At a Democratic debate in South Carolina in January, Mr. Kerry said the following about the threat to America from terrorism:

“I think there has been an exaggeration. — [The Bush administration is] really misleading all of America… in a profound way. The war on terror is less — it is occasionally military, and it will be, and it will continue to be for a long time… But it’s primarily an intelligence and law enforcement operation.”

Voters should focus on these statements. Whether this nation has a future will turn on the ability of voters in sufficient number to discern the inadequacy of this approach to tyranny and of the man (and party) who espouse it.


Falls Church

Tear down the Green Line

In his July 23 Commentary column “Moving forward on Cyprus,” Mehmet Ali Talat, prime minister of the Turkish Republic of Northern Cyprus (which is recognized only by Turkey) asserts incorrectly that the economic isolation of the Turkish Cypriots is the fault of Greek Cypriots. Nothing could be further from the truth.

The economic isolation of the Turkish Cypriots was caused and continues to be caused by the Turkish military’s 35,000 troops in northern Cyprus and the Green Line barbed-wire fence erected by the Turkish military across the face of Cyprus. To contend otherwise is Orwellian.

The opening of parts of the Green Line in Nicosia last year and the more than 1 million crossings by Greek and Turkish Cypriots have demonstrated beyond a doubt that the Greek and Turkish Cypriots can live and work together and that there is no security problem for Turkish Cypriots. Mr. Talat recently refused the request of the president of Cyprus, Tassos Papadopoulos, to increase the number of openings.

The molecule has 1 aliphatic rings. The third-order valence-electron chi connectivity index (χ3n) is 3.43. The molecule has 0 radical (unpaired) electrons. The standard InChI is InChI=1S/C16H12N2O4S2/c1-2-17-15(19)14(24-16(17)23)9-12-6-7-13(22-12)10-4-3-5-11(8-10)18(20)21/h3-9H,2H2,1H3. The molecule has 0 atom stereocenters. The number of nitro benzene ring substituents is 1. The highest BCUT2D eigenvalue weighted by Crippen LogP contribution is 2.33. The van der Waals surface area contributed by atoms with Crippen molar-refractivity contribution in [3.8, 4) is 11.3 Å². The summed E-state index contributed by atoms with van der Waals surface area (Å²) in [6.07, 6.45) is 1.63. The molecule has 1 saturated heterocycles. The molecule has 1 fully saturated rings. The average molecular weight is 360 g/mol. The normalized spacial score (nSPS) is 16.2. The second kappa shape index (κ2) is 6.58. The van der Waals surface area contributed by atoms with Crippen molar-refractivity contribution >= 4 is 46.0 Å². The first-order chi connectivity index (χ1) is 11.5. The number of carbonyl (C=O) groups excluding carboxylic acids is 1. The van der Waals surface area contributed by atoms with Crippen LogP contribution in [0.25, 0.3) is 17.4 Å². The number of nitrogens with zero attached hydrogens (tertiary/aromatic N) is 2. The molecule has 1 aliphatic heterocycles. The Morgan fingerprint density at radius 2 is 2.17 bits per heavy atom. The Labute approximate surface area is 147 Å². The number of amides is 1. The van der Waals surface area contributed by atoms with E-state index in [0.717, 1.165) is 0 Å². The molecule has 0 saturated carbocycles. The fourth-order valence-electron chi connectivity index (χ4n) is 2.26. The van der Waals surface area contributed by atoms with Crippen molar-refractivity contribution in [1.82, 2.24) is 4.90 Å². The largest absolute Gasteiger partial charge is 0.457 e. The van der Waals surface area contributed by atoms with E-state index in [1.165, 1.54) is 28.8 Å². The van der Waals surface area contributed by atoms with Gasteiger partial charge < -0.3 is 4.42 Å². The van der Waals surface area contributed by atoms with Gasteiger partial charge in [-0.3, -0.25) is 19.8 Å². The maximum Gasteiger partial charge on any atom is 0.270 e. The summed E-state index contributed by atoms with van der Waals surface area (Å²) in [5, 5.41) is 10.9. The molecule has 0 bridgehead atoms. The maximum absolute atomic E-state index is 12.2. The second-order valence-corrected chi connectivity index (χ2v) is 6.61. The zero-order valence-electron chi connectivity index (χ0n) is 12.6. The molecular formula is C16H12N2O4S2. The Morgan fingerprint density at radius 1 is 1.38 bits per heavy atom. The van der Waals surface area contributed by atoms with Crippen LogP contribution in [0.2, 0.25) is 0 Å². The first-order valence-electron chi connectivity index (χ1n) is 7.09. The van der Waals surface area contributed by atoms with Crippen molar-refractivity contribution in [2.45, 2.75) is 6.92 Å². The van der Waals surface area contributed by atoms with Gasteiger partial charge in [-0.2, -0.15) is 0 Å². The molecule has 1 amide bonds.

The Turkish military made these decisions, not the Greek Cypriots. There is a way for Turkish Cypriots to improve their economic condition. It is not by distorting history and the facts. Instead, Mr. Talat should call on Turkey to remove the 35,000 troops from the island and tear down the Green Line. Do these things now, and the economic conditions in the north will improve substantially. The choice is for the Turkish military and the Turkish Cypriots to make.



American Hellenic Institute


A gentle ear and a helping hand

The comments and accusations made by Diane Lenning regarding my career while I served as a teacher at Concord Academy were not only personally hurtful but inaccurate and potentially libelous (“NEA groups protest award to gay studies activist,” Nation, July 3). Mrs. Lenning both misstates Massachusetts state law and grossly mischaracterizes a situation with a student who needed a teacher to talk to as described in my book “One Teacher in Ten.”